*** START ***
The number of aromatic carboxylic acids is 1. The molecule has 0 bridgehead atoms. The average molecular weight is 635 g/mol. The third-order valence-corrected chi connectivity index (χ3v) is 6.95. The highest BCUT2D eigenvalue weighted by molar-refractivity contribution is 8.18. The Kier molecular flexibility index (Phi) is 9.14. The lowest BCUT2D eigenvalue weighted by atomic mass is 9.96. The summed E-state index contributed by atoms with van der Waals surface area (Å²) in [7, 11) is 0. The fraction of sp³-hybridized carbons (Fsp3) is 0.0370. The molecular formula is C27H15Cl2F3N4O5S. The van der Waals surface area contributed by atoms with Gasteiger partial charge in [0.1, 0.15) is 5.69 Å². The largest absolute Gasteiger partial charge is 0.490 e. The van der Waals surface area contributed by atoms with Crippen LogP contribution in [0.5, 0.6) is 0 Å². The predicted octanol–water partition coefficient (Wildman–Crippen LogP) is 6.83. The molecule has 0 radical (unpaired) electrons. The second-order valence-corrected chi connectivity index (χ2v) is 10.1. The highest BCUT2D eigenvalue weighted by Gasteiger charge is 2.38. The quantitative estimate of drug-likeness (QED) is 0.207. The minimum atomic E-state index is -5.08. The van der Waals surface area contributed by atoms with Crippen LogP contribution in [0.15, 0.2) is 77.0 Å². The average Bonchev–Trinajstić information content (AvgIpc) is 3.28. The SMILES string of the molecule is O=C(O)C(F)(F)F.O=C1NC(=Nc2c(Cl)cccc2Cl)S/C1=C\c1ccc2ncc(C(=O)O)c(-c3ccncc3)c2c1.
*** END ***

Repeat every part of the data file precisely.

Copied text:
The number of aromatic carboxylic acids is 1. The molecule has 0 bridgehead atoms. The average molecular weight is 635 g/mol. The third-order valence-corrected chi connectivity index (χ3v) is 6.95. The highest BCUT2D eigenvalue weighted by molar-refractivity contribution is 8.18. The Kier molecular flexibility index (Phi) is 9.14. The lowest BCUT2D eigenvalue weighted by atomic mass is 9.96. The summed E-state index contributed by atoms with van der Waals surface area (Å²) in [7, 11) is 0. The fraction of sp³-hybridized carbons (Fsp3) is 0.0370. The molecular formula is C27H15Cl2F3N4O5S. The van der Waals surface area contributed by atoms with Gasteiger partial charge in [0.1, 0.15) is 5.69 Å². The largest absolute Gasteiger partial charge is 0.490 e. The van der Waals surface area contributed by atoms with Crippen LogP contribution in [0.5, 0.6) is 0 Å². The predicted octanol–water partition coefficient (Wildman–Crippen LogP) is 6.83. The molecule has 0 radical (unpaired) electrons. The second-order valence-corrected chi connectivity index (χ2v) is 10.1. The highest BCUT2D eigenvalue weighted by Gasteiger charge is 2.38. The quantitative estimate of drug-likeness (QED) is 0.207. The minimum atomic E-state index is -5.08. The van der Waals surface area contributed by atoms with Crippen LogP contribution in [0.15, 0.2) is 77.0 Å². The average Bonchev–Trinajstić information content (AvgIpc) is 3.28. The SMILES string of the molecule is O=C(O)C(F)(F)F.O=C1NC(=Nc2c(Cl)cccc2Cl)S/C1=C\c1ccc2ncc(C(=O)O)c(-c3ccncc3)c2c1.